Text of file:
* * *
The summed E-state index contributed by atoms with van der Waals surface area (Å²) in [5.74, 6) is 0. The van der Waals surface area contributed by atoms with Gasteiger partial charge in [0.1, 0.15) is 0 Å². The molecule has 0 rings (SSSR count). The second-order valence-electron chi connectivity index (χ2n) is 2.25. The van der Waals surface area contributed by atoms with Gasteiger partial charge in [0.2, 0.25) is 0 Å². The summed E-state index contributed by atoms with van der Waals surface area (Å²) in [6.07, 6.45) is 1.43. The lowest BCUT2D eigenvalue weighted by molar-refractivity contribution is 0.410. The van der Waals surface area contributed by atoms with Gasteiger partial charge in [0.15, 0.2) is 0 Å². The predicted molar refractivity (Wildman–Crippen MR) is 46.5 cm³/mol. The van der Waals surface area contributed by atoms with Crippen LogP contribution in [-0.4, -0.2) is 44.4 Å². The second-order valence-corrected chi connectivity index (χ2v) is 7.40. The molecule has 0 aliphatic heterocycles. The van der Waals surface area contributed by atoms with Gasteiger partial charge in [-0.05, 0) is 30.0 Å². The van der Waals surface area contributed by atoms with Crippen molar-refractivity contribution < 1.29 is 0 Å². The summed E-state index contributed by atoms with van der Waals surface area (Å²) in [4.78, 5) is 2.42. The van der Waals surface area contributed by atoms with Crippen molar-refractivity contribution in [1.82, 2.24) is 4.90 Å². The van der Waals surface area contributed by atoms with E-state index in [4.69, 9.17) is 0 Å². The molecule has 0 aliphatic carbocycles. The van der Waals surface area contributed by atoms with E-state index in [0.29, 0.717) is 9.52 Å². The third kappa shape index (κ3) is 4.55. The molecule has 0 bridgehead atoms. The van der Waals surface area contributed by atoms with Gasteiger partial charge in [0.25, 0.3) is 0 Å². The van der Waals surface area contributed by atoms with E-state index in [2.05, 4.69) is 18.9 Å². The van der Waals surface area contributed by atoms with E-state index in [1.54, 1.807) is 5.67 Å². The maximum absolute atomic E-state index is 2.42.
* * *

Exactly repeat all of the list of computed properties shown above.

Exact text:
The summed E-state index contributed by atoms with van der Waals surface area (Å²) in [5.74, 6) is 0. The van der Waals surface area contributed by atoms with Gasteiger partial charge in [0.1, 0.15) is 0 Å². The molecule has 0 rings (SSSR count). The second-order valence-electron chi connectivity index (χ2n) is 2.25. The van der Waals surface area contributed by atoms with Gasteiger partial charge in [0.2, 0.25) is 0 Å². The summed E-state index contributed by atoms with van der Waals surface area (Å²) in [6.07, 6.45) is 1.43. The lowest BCUT2D eigenvalue weighted by molar-refractivity contribution is 0.410. The van der Waals surface area contributed by atoms with Gasteiger partial charge in [0.15, 0.2) is 0 Å². The predicted molar refractivity (Wildman–Crippen MR) is 46.5 cm³/mol. The van der Waals surface area contributed by atoms with Crippen LogP contribution in [-0.4, -0.2) is 44.4 Å². The second-order valence-corrected chi connectivity index (χ2v) is 7.40. The molecule has 0 aliphatic heterocycles. The van der Waals surface area contributed by atoms with Gasteiger partial charge in [-0.05, 0) is 30.0 Å². The van der Waals surface area contributed by atoms with Crippen molar-refractivity contribution < 1.29 is 0 Å². The summed E-state index contributed by atoms with van der Waals surface area (Å²) in [4.78, 5) is 2.42. The van der Waals surface area contributed by atoms with Crippen molar-refractivity contribution in [1.82, 2.24) is 4.90 Å². The van der Waals surface area contributed by atoms with E-state index in [4.69, 9.17) is 0 Å². The molecule has 0 aliphatic carbocycles. The van der Waals surface area contributed by atoms with E-state index in [0.29, 0.717) is 9.52 Å². The third kappa shape index (κ3) is 4.55. The molecule has 0 bridgehead atoms. The van der Waals surface area contributed by atoms with Gasteiger partial charge in [0.25, 0.3) is 0 Å². The van der Waals surface area contributed by atoms with E-state index in [2.05, 4.69) is 18.9 Å². The van der Waals surface area contributed by atoms with E-state index in [1.54, 1.807) is 5.67 Å². The maximum absolute atomic E-state index is 2.42.